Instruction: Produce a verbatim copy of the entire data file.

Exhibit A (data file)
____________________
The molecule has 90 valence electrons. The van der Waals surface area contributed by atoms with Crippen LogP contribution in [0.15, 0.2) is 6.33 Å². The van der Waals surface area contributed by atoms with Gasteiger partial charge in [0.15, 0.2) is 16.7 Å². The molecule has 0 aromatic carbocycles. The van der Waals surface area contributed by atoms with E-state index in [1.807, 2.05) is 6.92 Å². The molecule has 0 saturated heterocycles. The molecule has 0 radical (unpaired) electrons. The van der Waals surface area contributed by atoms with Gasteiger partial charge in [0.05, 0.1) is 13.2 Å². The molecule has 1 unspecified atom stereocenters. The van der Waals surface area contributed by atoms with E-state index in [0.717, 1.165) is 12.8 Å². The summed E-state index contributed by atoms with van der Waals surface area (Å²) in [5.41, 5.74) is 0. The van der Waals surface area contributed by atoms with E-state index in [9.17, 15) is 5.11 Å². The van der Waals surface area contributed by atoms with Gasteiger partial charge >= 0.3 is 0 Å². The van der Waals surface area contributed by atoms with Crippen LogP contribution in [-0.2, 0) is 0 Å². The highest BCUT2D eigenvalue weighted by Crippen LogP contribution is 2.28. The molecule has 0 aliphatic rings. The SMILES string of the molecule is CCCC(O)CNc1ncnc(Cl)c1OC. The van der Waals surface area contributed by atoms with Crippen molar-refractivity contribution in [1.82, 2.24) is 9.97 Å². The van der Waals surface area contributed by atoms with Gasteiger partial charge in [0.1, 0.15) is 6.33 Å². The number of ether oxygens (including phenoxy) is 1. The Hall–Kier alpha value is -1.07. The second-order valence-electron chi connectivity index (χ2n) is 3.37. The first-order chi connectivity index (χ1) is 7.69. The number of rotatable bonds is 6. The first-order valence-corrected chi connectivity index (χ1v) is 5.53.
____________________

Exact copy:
The molecule has 90 valence electrons. The van der Waals surface area contributed by atoms with Crippen LogP contribution in [0.15, 0.2) is 6.33 Å². The van der Waals surface area contributed by atoms with Gasteiger partial charge in [0.15, 0.2) is 16.7 Å². The molecule has 0 aromatic carbocycles. The van der Waals surface area contributed by atoms with E-state index in [1.807, 2.05) is 6.92 Å². The molecule has 0 saturated heterocycles. The molecule has 0 radical (unpaired) electrons. The van der Waals surface area contributed by atoms with Gasteiger partial charge in [0.05, 0.1) is 13.2 Å². The molecule has 1 unspecified atom stereocenters. The van der Waals surface area contributed by atoms with E-state index in [0.717, 1.165) is 12.8 Å². The summed E-state index contributed by atoms with van der Waals surface area (Å²) in [5.41, 5.74) is 0. The van der Waals surface area contributed by atoms with E-state index in [9.17, 15) is 5.11 Å². The van der Waals surface area contributed by atoms with Gasteiger partial charge >= 0.3 is 0 Å². The van der Waals surface area contributed by atoms with Crippen LogP contribution in [-0.2, 0) is 0 Å². The highest BCUT2D eigenvalue weighted by Crippen LogP contribution is 2.28. The molecule has 0 aliphatic rings. The SMILES string of the molecule is CCCC(O)CNc1ncnc(Cl)c1OC. The van der Waals surface area contributed by atoms with Crippen molar-refractivity contribution in [1.82, 2.24) is 9.97 Å². The van der Waals surface area contributed by atoms with Gasteiger partial charge in [0.1, 0.15) is 6.33 Å². The number of ether oxygens (including phenoxy) is 1. The Hall–Kier alpha value is -1.07. The second-order valence-electron chi connectivity index (χ2n) is 3.37. The first-order chi connectivity index (χ1) is 7.69. The number of rotatable bonds is 6. The first-order valence-corrected chi connectivity index (χ1v) is 5.53.